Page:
Derek Sivers
from the book “How to Live”:

Here’s how to live: Let randomness rule.


We think we see patterns and causes.
Really there are none.
We think events are meaningful.
Really they’re just coincidence.
We’re not used to the logic of probability.
Life is more random than it seems.

Identical twins were separated at birth and raised on opposite sides of the world.
They met later in life, and found that they had freakishly identical preferences and circumstances.
What you think is free will might actually be your DNA.
Where you go, what you do, and what you want are accurately predicted by algorithms.
You are less random than you seem.

So randomize your life.
Use a random generator — an app, a roll of the dice, or a shuffled deck of cards — to make all of your life’s decisions.
Choose a life where you choose nothing.
Let the random generator decide what you do, where you go, and who you meet.

It’ll scramble your habits.
It’ll break the myth of causality.
It’ll guide you to see places you’d never ordinarily see, and do what you never would have done.

Randomness keeps your mind open and observant.
You can’t predict, so you see clearly.
You can’t use old solutions and rules-of-thumb.
You can’t blame karma, astrology, demons, saints, anyone or anything else.
You can’t think there’s a master plan.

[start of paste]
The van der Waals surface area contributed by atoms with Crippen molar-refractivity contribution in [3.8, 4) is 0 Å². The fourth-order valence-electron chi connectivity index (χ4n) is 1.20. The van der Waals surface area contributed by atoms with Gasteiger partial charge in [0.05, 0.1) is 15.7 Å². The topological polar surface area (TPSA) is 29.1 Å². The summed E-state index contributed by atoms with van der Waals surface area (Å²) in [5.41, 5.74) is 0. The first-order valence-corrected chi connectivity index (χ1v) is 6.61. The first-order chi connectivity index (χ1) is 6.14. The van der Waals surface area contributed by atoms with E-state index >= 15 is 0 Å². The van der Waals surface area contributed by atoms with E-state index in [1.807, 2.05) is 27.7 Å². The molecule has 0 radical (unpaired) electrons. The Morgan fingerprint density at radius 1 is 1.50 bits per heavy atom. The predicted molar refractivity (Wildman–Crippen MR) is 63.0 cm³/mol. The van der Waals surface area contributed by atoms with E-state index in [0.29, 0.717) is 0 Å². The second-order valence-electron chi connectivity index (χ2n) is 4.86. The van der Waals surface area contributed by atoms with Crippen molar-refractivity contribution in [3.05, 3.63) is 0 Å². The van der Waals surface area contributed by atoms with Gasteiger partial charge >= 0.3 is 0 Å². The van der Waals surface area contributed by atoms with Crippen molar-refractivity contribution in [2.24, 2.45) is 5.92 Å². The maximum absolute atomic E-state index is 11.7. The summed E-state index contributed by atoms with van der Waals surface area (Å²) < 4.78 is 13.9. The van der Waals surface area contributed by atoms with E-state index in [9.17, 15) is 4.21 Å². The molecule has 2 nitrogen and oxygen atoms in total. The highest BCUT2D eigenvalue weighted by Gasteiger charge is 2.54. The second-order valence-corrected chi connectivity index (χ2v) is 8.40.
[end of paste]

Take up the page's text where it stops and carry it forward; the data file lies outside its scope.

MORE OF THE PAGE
Instead, you’ll calculate probability.
You’ll be hyper-aware that statistics apply to all of us, and we’re more average than we think.
Life is determined not by causes, but by randomness and odds.
By taking a minute to do the math, you’ll have a clearer understanding of why things are the way they are.

Let your random generator choose what you wear and how you cut your hair.
Let it send you to events you ordinarily wouldn’t have attended, including classes to learn skills you ordinarily wouldn’t have learned.
You’ll become a member of groups you never would have chosen.
Eventually, you’ll look, act, and socialize very differently than your previous self.
You won’t define yourself by these things anymore, since you didn’t choose them.

When talking with people, ask deep open-ended questions — like “What’s your biggest regret?” — that will lead to unexpected stories.
When ordering in a restaurant, ask them to surprise you.
When doing creative work, let the random generator make your artistic decisions, shaking up your usual style.

Let your random generator decide where you live every year.
That increases the randomness of everything else.

Ask anyone “Why?” on any subject, and they’ll make up explanations.
They think everything has a reason, and won’t believe it’s random.
You’ll know everything is random, and won’t believe it has a reason.

Randomness helps you learn acceptance.
You can’t take the blame for failures.
You can’t take credit for successes.
You can’t regret what you didn’t cause.

How liberating to not decide and not predict anything.
Stoics and Buddhists work hard to feel indifferent to outcomes.
But you’ll feel detachment as a natural side effect of every day being random.
Since nothing has consequences, you’ll greet everything with healthy indifference.
Neither upset nor joy — just seeing it as it is.
Thanks to randomness, you’ll know that none of it has meaning.

You’ll be living a lesson that everyone should learn.
Random stuff happens.
All you can control is your response.
Every day, you’ll practice how to react to chaos: with dignity, poise, and grace.